After a long drive up I-5 North, I am feeling tired and ready to be there. My destination is Belcampo in Mt. Shasta, California; an acclaimed sustainable farm. I am arriving from Napa Valley where I had the wonderful opportunity to check out two leading boutique hotels, eat mouthwatering “farm to table” meals and of course, drink good California vino. It is day four of my solo Northern California road trip.
My Arrival at Belcampo
Upon pulling into Mt. Shasta Valley, the air begins to feel cool and crisp, the light turns golden, and the energy shifts. The afternoon becomes calm and peaceful. It is indeed a gorgeous part of the country. I turn off the busy interstate, drive down flat country roads, and finally see the bright red barn in the distance with the famous Belcampo logo painted on it so beautifully. I have arrived.
I read about Belcampo this year when my family showed me the article The Locavore Empire of Anya Fernald in Food and Wine Magazine. I was instantly captured by the CEO, Anya Fernald, and her absolute dedication, to not only sustainable farming, but also of how she has managed to incorporate these ideas into tourism in Belize and Uruguay. Here is their mission statement: “Belcampo owns and sustainably manages farms in California, Belize and Uruguay that produce food of the highest quality and integrity. In each country, Belcampo has developed methods of providing consumers with the best tasting food and drink the earth can produce, in a way that provides a clear path from farm to table (and offers a chance for further education in sustainable food and farming)”
At Florblanca, we are proud to be a certified sustainable hotel, and are always looking to grow our sustainable projects. For me, food is at the top of my list of what is next for our sustainable efforts. My long term goal is to offer only local, seasonal, and sustainable ingredients to our guests, and ensure that those who visit Florblanca are eating as naturally and as healthy as possible. I also want to support local farmers, gardeners, fishermen and breeders. In our area, the buzz is growing louder and we are seeing more farms pop up, and more awareness of what it means to eat locally. See our recent post on our Farm to Table Menu at Nectar.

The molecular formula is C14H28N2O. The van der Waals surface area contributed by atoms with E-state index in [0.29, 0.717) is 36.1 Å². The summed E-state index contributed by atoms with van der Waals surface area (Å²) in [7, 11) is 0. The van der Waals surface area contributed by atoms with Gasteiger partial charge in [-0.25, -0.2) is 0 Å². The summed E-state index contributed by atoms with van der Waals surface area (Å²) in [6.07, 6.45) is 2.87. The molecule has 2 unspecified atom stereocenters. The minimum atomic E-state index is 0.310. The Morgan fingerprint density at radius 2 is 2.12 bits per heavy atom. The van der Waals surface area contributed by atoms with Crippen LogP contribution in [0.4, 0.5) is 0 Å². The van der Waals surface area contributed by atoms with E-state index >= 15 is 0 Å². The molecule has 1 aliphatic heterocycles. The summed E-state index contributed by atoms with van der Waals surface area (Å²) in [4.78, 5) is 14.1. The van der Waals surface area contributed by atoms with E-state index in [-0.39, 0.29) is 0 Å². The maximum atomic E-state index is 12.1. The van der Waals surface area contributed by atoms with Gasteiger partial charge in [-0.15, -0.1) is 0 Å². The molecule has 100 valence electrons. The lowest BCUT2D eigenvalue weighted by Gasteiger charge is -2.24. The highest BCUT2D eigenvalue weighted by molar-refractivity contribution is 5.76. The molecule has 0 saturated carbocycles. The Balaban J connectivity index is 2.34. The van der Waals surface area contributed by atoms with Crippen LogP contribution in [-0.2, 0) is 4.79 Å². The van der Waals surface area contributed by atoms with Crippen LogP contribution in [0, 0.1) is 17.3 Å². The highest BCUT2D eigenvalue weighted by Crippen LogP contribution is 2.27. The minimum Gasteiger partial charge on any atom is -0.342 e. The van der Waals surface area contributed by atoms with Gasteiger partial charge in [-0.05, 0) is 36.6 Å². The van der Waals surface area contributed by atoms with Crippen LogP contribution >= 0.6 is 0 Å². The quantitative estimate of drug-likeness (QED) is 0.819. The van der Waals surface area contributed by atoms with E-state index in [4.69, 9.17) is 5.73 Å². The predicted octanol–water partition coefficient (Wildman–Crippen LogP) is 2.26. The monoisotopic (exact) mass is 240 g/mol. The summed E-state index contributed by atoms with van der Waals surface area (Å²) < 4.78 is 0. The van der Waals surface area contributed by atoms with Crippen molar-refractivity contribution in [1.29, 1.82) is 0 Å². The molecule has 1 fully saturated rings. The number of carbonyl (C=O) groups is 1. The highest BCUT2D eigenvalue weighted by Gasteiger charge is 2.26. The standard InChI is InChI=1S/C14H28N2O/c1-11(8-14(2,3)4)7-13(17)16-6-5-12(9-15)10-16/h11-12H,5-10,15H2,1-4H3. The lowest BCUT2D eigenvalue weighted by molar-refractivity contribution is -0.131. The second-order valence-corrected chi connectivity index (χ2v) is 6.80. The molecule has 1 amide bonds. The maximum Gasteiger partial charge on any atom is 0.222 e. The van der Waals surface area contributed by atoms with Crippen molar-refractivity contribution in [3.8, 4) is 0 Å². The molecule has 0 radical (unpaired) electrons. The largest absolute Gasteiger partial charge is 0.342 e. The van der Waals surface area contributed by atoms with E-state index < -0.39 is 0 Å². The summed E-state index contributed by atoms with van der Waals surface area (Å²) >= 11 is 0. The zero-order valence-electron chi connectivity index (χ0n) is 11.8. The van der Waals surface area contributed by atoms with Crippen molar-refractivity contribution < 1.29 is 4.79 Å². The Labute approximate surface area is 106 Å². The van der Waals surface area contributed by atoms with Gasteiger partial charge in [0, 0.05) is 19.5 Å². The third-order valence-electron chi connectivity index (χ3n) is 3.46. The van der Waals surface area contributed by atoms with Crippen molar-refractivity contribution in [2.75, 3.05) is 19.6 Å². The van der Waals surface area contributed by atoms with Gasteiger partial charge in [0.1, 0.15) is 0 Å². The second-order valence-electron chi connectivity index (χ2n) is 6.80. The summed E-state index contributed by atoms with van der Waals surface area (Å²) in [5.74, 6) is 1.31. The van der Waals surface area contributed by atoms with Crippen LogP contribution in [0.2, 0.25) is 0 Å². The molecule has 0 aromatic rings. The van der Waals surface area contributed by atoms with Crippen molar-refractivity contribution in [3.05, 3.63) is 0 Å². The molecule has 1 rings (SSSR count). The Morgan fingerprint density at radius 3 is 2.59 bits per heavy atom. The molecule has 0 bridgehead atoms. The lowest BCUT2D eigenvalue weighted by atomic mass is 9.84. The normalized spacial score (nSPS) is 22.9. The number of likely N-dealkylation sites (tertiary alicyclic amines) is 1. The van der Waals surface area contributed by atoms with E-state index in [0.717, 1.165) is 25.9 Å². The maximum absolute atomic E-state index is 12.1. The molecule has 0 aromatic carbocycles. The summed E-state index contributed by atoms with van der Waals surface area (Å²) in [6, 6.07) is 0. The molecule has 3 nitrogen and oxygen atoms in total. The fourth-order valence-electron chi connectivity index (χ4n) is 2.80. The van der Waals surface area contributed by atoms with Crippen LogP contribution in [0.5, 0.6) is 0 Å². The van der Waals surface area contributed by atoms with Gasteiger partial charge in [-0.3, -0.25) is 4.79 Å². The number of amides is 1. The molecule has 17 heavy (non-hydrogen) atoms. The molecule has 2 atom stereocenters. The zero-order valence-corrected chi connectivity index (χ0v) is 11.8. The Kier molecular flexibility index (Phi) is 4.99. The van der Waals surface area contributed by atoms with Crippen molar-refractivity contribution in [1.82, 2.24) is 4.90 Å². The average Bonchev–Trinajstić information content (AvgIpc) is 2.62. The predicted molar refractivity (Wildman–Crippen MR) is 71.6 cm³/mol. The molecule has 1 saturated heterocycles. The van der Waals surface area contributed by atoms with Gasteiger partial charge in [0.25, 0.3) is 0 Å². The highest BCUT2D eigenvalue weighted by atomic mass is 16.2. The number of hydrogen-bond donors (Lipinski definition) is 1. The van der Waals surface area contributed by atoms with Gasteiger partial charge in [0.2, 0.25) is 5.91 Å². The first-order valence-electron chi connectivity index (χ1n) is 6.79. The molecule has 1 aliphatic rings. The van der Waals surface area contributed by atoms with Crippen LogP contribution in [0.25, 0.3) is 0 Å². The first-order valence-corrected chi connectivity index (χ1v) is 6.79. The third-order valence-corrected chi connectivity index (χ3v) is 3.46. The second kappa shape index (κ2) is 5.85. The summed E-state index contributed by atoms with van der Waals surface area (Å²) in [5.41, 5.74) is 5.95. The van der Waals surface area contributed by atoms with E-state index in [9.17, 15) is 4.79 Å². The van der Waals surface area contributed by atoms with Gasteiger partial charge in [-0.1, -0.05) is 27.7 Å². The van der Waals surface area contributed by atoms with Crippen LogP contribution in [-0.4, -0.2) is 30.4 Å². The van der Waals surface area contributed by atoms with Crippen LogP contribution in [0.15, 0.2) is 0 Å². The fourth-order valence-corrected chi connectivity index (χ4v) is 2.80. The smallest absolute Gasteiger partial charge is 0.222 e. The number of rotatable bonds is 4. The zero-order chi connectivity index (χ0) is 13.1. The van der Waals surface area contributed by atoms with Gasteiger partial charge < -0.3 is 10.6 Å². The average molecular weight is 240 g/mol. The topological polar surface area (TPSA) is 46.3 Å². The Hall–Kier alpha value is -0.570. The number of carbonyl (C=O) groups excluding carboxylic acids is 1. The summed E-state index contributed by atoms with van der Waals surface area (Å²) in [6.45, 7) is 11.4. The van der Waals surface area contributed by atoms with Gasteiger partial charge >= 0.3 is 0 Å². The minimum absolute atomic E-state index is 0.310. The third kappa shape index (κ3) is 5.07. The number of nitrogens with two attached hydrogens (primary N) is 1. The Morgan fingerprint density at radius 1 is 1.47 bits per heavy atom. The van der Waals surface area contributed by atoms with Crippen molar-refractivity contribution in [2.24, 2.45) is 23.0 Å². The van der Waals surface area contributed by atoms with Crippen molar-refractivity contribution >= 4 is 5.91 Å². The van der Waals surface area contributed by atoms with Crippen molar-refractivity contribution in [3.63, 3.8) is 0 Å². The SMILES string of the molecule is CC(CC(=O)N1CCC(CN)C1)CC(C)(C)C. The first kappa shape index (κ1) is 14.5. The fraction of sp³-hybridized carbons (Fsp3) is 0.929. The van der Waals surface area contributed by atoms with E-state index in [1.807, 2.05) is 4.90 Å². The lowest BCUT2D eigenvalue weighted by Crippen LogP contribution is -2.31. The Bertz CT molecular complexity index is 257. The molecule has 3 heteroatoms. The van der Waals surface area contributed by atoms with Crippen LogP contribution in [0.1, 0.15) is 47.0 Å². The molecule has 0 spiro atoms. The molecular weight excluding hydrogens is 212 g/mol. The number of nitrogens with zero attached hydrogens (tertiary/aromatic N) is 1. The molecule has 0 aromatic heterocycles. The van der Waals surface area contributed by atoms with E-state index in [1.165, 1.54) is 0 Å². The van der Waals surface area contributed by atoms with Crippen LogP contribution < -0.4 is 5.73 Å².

A Talk with Kylan – Grass Fed Beef vs. Corn Fed Beef
With my dream of making Florblanca’s food supply more sustainable, I am extremely excited to get the chance to see and experience Belcampo first hand. I spend that evening touring Belcampo on a four wheeler with swine expert, Kylan Hoover. Kylan joined the initial project that would go on to become Belcampo in May of 2009. Prior to that, he managed his own small woodland pig farm in the mountains above Livermore, California. To me it seemed like a huge step working for Belcampo with over 20,000 acres and a range of agriculture that includes pork, beef, chickens, hens, rabbits, as well as the beautiful garden where I picked my veggies for dinner. But Kylan explained to me how the “old tradition” methods of breeding and raising animals and irrigating pastures work best, no matter the size or scope of any given farm. Their company is unique in the sense that from pasture to plate, they are in control of 100% of the process. They manage the entire production chain.